The cultivation of fraternal charity, if it is to be more than an amorphous and artificial universalist good feeling, must lead to mature relationships between members of a community, which, in turn, web by web, weave the fabric of unity in the community. What is more, within those mature relationships, the gift of Christ is exchanged, from ecstasy to ecstasy, and the roof of the human community is raised up to the exaltation of the human in the divine and the divine in the human. That is to say, the monastic community can be introduced partially, at least, into the Reign of God. The same holds true for the Order as a whole. Despite the scandals of self-seeking and personal disappointments, the disloyalties due to fear, the pride, the ambition and self-preference, beyond the misunderstandings which often feel like an active persecution and sometimes are, despite the nationalism prevalent in the Order, and the lack of tolerance between cultures, all of which seem to invoke as a response the fourth degree of humility (RB 7:35-43), we can look forward to something better. In Christ, in the growth of communities, not just in numbers in new places, but also into the twilight of old age, and into new possibilities hitherto undreamed of, we see a wonderful complexity of love given and love received on all sorts of levels and intensities, based, not on personal preference, although individual personality is always involved, but more on the gift of Christ to one another. The relation of opposites, of master and disciple, of father and son, of fat brother and thin, of the poet and the carpenter, the musician and the farmer, all give completion to the participants. Even the pairing of actively and impossibly opposed parties, over which fundamental societal divisions flourish, can be harnessed for the sake of energy and the good life: the literalist and allegorist, the lover of facts and a lover of larger truths, the librarian and the philosopher, the idealism of Plato and the transcendent realism of Aristotle. Fraternal charity accepts the challenge of an enduring relationship, in and out of circumstances, of the shadow of authority, of the horrible glance of jealousy, of the unspeakable sadness when one outgrows the other. How can we form the word loyalty here? How can we mime the word love? When the well of unselfish love runs dry, and we find ourselves having to face the new self-serving stance of a long time friend? Does this not lead us back to the deeper disloyalties and scandals of failed parental experiences, of abuse and moral bankruptcy in the family, in the school, at the workplace? If monastic life is to be more than a flight from all these human disappointments, then we must seek the ultimate and ontological expression of fraternal charity, and not its mere articulation in academia. This we find in the love of Christ for us. For it is to this love that we run to when the human heart of a friend turns away. When structures and policies of the Order suddenly pit two people against one another at a Chapter or Regional Meeting, when rigidity snaps the cords of understanding that formerly bound two people together in friendship, then the love of Christ alone can sustain the wounded heart. And this love, forged in the heart by Lectio Divina and prayer disciplines has staying power that binds our own hearts to him in such a way as to begin to re-enter and salvage those failed relationships which stand as so many wrecks floating on the sea of community life. Then, we can cautiously begin to bring back a modicum of trust and loyalty even as we safeguard the knowledge of our brother's weakness. We can forgive, as if we have forgotten, because we, too, have been forgiven. This love is never the same. It is fallen and redeemed. But, like a weld that is stronger than the original metal, the refashioned relationship can send out shoots to the unseen world of the saints, to ultimate reality, and help form this world out of the stuff of heaven.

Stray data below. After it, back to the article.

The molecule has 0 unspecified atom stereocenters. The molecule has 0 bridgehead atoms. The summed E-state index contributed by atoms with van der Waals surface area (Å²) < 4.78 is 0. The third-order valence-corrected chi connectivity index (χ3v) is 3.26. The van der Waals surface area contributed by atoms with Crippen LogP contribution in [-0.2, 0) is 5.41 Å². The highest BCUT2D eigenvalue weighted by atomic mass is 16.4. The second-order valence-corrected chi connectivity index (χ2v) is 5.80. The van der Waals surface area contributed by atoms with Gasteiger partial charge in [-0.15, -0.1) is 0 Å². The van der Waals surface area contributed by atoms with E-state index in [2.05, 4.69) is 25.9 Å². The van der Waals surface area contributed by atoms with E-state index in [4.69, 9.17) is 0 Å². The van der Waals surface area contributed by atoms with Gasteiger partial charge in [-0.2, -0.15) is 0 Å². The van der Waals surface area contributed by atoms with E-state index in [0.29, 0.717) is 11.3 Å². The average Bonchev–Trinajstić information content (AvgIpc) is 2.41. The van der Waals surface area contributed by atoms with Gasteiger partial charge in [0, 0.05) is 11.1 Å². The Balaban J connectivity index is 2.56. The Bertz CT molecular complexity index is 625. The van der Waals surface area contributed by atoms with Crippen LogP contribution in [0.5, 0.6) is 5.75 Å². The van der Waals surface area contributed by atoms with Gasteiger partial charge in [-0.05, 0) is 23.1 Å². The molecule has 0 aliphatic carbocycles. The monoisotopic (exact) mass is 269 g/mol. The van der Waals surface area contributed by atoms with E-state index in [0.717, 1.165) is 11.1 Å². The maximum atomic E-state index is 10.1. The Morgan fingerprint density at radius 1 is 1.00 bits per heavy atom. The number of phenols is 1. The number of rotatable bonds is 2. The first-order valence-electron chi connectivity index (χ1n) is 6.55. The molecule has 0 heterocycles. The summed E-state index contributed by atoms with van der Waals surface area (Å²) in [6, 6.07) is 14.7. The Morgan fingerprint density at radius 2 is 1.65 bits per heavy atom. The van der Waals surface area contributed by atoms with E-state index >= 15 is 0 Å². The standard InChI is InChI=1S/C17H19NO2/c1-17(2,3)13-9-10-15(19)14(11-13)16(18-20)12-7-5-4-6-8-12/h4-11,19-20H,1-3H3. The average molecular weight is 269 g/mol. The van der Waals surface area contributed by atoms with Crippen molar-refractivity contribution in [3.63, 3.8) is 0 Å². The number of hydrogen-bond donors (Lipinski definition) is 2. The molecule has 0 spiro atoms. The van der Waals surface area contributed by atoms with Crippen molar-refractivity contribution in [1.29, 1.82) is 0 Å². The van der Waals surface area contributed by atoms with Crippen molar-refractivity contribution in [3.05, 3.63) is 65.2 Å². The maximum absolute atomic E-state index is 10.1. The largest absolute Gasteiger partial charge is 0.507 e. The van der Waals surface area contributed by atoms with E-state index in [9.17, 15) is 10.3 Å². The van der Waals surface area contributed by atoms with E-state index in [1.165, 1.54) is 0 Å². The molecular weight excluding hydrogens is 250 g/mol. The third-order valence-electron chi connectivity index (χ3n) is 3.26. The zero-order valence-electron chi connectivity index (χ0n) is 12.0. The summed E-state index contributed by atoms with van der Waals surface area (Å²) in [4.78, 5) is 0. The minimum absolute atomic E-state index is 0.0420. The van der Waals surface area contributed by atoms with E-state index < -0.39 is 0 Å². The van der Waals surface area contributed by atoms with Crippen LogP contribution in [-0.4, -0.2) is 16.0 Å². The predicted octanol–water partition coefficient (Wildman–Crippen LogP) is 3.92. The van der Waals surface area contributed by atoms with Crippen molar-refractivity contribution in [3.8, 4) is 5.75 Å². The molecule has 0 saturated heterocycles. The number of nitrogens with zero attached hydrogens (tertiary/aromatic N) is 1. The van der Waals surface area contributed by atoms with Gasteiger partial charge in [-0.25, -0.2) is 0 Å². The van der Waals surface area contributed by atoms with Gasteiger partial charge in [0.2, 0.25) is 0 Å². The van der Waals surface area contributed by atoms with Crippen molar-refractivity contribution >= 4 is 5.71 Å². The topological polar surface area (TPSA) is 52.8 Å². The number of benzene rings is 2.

A final metaphor
Instead of climbing mountains from one ecstasy of love and/or forgiveness to the next, we might begin to view the love of God as a gradual diminishment of boundaries and limits, both personal and communal. Ecstasy does take us out of ourselves, and, more and more, we may find that it is alright to stay out there, removed from our own concerns, even though the air can get thin. We develop the lungs for it. We begin to trust the experience. And we taste in oh so tremulous a way what unlimited life is like beyond the grave. The experience has to do with more life, not less; more love of more people, and in this is the richness of God. Even time and space recede before the energy of ecstasy. We become more like fire in the stubble than climbers of dizzying heights. We return to the People of God and find there our fertile field, spreading out like a sea seeping into a low field when the tide is in. The stature which we receive from Christ does not put us higher that the others, but more transparent to their needs, more sagacious in their affairs, greater than our own finiteness. In the realm of being, monks roam free, thanks to Christ and his ecstasy, and inaugurate in themselves and in their communities the Kingdom of God for which we are all longing.
Dom Francis KLINE
Abbot of Mepkin